At this point, I'd like to give a huge nod of respect to the motorbike photographers. Wow. We saw them countless times - driver putting on a brave face into the snow, whilst the photographer, head down, tried his best to hide from the elements, failing miserably. They spent most of the daylight hours exposed. Sure, they weren't racing, but they're a close second on the list for victory on that terrible Sunday. Unbelievable.
It's easy to say HTFU. It's super easy actually. I wrote that in a little over a second and laughed at that original video where it all started. It's so easy to say it, entirely different to do it.
We were driving toward what would be the first climb of the day at La Manie. The maneuvering involved would make for a tight window to beat the race, but it should work. Then we saw a lone tweet that La Manie had been cancelled. I wasn't sure if we could believe it though, so we pulled off at the exit, checked five more times, then saw the necessary confirmation. We formed a new plan and headed for the coast.
We talked about turning around and heading for home before Andora, but eventually decided to give it a go. We weren't in exactly high spirits, which meant we were mostly at each others throats, which always makes for a good time.
I pulled out the bike in hopes of making it up to the Capo Mele, which crests a few kilometers before the Ligurian town that makes the world think of the Pyrenees. I got my taste of riding bikes in the current weather with my dabble - it was wet, cold, and miserable. I don't think I had to ride my bike to find it out, but it certainly underlined it when I got back to the car soaked.
Before that though, there was a moment of eureka - the spot was fantastic! Unfortunately, the eureka moment was lost when the camera went bonkers right as the field rolled by. I cursed and swore and moaned and groaned, but looking back, it was pretty funny. The current of the day had gone bad, and at a certain point, the day can still be salvaged if you can only take a couple of steps back and laugh. Unfortunately, I was taking it all way too seriously, and the humor in the situation was completely lost on me as I raced back down to Andora, not enjoying my cold spray shower. Despite all that, there was a small part of my mind that had flashed brightly and made a check mark - I'd be back to that spot next time for a second go.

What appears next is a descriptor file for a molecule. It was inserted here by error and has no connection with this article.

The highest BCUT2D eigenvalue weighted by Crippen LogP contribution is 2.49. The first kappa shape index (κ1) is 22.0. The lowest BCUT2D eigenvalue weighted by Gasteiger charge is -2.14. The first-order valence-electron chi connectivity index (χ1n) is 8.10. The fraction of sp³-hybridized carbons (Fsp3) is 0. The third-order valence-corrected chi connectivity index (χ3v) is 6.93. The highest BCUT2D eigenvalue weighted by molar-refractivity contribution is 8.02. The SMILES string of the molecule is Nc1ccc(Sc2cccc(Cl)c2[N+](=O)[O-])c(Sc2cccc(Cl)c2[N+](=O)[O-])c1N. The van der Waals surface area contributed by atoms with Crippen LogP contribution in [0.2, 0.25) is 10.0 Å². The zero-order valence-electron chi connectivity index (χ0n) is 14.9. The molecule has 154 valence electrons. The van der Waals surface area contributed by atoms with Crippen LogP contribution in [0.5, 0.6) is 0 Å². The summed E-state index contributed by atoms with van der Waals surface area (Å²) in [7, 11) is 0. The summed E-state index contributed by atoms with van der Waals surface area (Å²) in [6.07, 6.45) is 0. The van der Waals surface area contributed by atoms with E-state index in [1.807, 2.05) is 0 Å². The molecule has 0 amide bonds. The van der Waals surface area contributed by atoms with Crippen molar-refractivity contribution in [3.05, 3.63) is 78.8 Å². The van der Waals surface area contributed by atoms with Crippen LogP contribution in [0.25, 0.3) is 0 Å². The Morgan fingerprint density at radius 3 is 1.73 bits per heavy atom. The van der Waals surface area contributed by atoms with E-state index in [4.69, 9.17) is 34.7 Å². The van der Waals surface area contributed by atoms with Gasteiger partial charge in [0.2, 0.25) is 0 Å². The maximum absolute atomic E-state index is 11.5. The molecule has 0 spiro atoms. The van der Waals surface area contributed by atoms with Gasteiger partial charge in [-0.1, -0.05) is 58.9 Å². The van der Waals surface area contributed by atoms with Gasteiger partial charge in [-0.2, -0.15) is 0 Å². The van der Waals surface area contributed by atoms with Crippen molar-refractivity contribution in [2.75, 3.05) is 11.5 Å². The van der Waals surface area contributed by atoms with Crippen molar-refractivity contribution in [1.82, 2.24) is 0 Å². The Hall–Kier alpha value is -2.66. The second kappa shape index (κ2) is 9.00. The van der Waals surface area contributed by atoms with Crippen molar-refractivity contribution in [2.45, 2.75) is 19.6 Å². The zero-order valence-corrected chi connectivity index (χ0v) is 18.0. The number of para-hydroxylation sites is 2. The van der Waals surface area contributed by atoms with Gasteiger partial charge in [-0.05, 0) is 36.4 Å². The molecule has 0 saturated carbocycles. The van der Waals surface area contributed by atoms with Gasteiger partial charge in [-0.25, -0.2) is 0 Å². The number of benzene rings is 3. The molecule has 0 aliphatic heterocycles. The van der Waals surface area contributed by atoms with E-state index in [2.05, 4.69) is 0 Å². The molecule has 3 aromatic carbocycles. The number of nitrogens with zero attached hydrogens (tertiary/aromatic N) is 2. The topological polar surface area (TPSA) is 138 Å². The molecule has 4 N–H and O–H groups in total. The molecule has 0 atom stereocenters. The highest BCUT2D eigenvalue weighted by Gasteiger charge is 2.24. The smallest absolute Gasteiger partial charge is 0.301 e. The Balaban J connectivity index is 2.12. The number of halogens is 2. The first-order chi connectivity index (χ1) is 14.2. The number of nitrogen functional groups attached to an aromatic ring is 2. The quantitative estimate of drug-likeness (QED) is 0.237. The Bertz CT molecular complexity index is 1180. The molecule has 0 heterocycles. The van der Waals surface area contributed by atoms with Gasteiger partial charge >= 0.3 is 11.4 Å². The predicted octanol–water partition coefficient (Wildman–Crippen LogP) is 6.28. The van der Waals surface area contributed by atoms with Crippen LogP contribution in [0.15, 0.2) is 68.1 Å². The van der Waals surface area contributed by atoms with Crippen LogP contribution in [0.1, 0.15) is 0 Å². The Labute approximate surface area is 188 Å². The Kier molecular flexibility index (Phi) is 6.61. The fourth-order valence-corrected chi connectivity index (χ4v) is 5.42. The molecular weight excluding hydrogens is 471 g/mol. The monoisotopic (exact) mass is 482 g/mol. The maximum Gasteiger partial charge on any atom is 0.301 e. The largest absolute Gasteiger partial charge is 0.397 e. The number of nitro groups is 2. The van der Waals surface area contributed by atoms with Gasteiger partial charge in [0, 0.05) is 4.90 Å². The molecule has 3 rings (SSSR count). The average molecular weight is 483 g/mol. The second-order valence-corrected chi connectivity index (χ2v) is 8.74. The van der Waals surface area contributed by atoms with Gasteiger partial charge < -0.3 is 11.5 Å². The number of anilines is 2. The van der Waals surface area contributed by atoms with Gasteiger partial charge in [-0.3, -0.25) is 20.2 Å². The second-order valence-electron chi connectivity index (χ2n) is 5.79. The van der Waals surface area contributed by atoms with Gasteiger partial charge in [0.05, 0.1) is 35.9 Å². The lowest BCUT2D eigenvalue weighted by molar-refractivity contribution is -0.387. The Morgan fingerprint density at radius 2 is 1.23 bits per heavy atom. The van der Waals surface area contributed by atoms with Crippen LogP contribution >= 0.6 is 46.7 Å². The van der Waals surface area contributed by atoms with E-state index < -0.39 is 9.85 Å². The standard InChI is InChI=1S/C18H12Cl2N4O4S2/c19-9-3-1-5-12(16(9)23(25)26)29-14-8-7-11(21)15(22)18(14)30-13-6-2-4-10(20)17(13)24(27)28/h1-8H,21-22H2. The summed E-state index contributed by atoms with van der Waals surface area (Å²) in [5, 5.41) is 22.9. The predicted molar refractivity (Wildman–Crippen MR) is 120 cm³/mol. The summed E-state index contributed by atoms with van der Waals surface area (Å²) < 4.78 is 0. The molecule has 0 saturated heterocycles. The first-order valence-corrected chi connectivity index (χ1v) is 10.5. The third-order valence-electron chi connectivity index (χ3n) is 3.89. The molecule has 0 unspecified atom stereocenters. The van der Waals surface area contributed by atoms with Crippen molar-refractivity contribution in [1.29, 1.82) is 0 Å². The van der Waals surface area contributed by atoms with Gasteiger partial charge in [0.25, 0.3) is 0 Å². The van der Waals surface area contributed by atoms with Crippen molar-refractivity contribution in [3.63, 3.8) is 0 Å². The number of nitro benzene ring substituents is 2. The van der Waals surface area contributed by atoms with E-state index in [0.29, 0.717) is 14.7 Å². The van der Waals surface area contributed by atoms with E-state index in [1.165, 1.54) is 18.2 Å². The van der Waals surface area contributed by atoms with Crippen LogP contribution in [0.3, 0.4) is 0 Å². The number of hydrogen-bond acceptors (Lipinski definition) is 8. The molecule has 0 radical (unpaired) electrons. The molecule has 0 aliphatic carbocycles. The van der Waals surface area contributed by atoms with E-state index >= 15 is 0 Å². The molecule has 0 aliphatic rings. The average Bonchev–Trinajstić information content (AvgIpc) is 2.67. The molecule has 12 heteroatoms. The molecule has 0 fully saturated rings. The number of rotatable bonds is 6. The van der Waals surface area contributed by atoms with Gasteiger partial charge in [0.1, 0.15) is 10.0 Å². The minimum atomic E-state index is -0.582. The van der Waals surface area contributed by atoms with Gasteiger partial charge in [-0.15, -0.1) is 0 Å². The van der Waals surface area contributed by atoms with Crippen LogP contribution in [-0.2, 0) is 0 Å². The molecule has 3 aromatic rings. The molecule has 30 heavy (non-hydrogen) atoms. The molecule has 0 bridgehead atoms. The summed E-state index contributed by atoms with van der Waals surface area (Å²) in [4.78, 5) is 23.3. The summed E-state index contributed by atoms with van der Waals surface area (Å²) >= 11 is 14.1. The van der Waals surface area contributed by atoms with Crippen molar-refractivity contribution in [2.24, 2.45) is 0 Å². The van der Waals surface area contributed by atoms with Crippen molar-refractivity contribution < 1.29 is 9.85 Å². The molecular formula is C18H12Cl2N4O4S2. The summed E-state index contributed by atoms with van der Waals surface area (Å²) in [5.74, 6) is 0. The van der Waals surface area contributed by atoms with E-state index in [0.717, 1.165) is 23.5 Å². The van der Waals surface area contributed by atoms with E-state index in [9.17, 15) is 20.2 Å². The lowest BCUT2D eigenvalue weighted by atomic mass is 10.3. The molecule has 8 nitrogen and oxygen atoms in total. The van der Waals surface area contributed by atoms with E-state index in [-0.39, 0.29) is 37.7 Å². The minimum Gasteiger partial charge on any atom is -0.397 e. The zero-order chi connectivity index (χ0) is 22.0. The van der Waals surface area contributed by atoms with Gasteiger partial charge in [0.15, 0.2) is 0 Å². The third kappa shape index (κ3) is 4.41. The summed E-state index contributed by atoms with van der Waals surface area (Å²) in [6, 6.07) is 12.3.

Back in the car, we talked about throwing in the towel again. Ashley was certain that nothing had worked out for her where she had shot. She was frustrated, I was frustrated and wet. See, it's funny now. A hidden camera would have made for some amusing viewing.
We went for one more spot, if only for Ale, if only to see the day through, if only to watch a great race that we had endured with come to an end. Ale's approach to the Poggio is genius, but also almost requires a sherpa to get up it. The road takes you up the other side of the ridge of the Poggio. What the normal road does in a couple of kilometers, this approach does in probably less than 1k. I am pretty sure it averages around 30%. It's hard to walk up and makes the Muro di Sormano look like a mild speed bump.
We huffed and puffed and cursed and moaned some more then parted ways - Ashley went down to the early switchbacks, and I went up toward the top. The race came and wet, the result was lackluster at best. Ashley's camera went psychotic and stopped focusing, I picked an unfortunate spot, and it was over.
We were like spoiled kids walking back to the car - in disbelief that things had gone so wrong on the picture front, in disbelief that things hadn't gone our way. Sometimes you need a kick in the ass, a day to remember that it's not all pretty pictures and smiles. Sometimes it's work, sometimes it sucks, sometimes riders do cry in the snow, and sometimes, sometimes, you wish you were somewhere else, doing anything but this.
Less than 48 hours later, we're in Oudenaarde after fifteen hours of driving. The day feels a lot different to me now, and I'm happy we had a hard go of it. I'm ready for tomorrow's Dwars door Vlaanderen, excited about another chance, ready for a good day.
Thanks for reading.
Our plan when we came back to Lecchi was simple: shoot the Strade Bianche on Saturday, then spend a week riding the white roads, and a couple of days shooting them. This area deserves our full attention, not to mention the fact that Lecchi has become one of our treasured homes.
The riding, however, has been suspect. It was no fault of the region, that's for sure, but the weather...what happened? Before this week, I think we've seen a grand total of two days of rain out of well over 30. Since Sunday, it's rained pretty much nonstop. Overall, I'm ok with the rain. I've come to grips with it, but it's much easier to deal with the rain when you're in Belgium or the UK - it's supposed to rain there. It's not supposed to be miserable in Chianti. It's paradise here. That's the problem. Expectations. Keep your expectations low, and you'll always be happy. That's my key to happiness. Write that down. Unfortunately, I let my expectations rise a bit too high, and now I'm taking a mental pummeling.